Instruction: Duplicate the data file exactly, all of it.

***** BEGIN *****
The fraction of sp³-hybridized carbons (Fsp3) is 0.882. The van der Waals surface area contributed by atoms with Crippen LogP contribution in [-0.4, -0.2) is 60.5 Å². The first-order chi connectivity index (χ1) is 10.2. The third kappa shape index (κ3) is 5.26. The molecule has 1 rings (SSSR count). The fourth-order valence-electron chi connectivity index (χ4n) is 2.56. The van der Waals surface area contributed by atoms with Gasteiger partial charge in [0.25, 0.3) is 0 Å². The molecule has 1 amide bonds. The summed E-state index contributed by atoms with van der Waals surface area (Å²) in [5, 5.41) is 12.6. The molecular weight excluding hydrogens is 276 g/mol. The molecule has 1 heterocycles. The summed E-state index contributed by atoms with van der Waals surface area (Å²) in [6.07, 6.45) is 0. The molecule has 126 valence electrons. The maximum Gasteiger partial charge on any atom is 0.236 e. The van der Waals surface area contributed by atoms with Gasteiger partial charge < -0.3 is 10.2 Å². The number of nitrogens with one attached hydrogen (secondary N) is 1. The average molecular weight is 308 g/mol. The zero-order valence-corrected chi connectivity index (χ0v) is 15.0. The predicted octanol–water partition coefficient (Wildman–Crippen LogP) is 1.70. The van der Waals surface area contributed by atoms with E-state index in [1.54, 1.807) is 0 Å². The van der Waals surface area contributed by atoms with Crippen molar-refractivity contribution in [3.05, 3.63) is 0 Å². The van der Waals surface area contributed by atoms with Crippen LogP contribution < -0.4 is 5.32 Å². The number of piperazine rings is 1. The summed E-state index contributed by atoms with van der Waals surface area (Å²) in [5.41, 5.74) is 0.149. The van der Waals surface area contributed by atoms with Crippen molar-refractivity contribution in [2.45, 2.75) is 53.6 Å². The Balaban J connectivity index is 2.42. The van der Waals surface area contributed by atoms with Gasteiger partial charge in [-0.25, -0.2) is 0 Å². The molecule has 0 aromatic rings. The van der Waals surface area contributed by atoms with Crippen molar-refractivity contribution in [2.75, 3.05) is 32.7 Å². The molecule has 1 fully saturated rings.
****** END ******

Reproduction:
The fraction of sp³-hybridized carbons (Fsp3) is 0.882. The van der Waals surface area contributed by atoms with Crippen LogP contribution in [-0.4, -0.2) is 60.5 Å². The first-order chi connectivity index (χ1) is 10.2. The third kappa shape index (κ3) is 5.26. The molecule has 1 rings (SSSR count). The fourth-order valence-electron chi connectivity index (χ4n) is 2.56. The van der Waals surface area contributed by atoms with Gasteiger partial charge in [0.25, 0.3) is 0 Å². The molecule has 1 amide bonds. The summed E-state index contributed by atoms with van der Waals surface area (Å²) in [5, 5.41) is 12.6. The molecular weight excluding hydrogens is 276 g/mol. The molecule has 1 heterocycles. The summed E-state index contributed by atoms with van der Waals surface area (Å²) in [6.07, 6.45) is 0. The molecule has 126 valence electrons. The maximum Gasteiger partial charge on any atom is 0.236 e. The van der Waals surface area contributed by atoms with Gasteiger partial charge < -0.3 is 10.2 Å². The number of nitrogens with one attached hydrogen (secondary N) is 1. The average molecular weight is 308 g/mol. The zero-order valence-corrected chi connectivity index (χ0v) is 15.0. The predicted octanol–water partition coefficient (Wildman–Crippen LogP) is 1.70. The van der Waals surface area contributed by atoms with E-state index in [1.54, 1.807) is 0 Å². The van der Waals surface area contributed by atoms with Crippen molar-refractivity contribution in [3.05, 3.63) is 0 Å². The van der Waals surface area contributed by atoms with Crippen LogP contribution < -0.4 is 5.32 Å². The number of piperazine rings is 1. The summed E-state index contributed by atoms with van der Waals surface area (Å²) in [5.41, 5.74) is 0.149. The van der Waals surface area contributed by atoms with Crippen molar-refractivity contribution in [2.45, 2.75) is 53.6 Å². The Balaban J connectivity index is 2.42. The van der Waals surface area contributed by atoms with Gasteiger partial charge in [-0.25, -0.2) is 0 Å². The molecule has 0 aromatic rings. The van der Waals surface area contributed by atoms with Crippen molar-refractivity contribution in [2.75, 3.05) is 32.7 Å². The molecule has 1 fully saturated rings.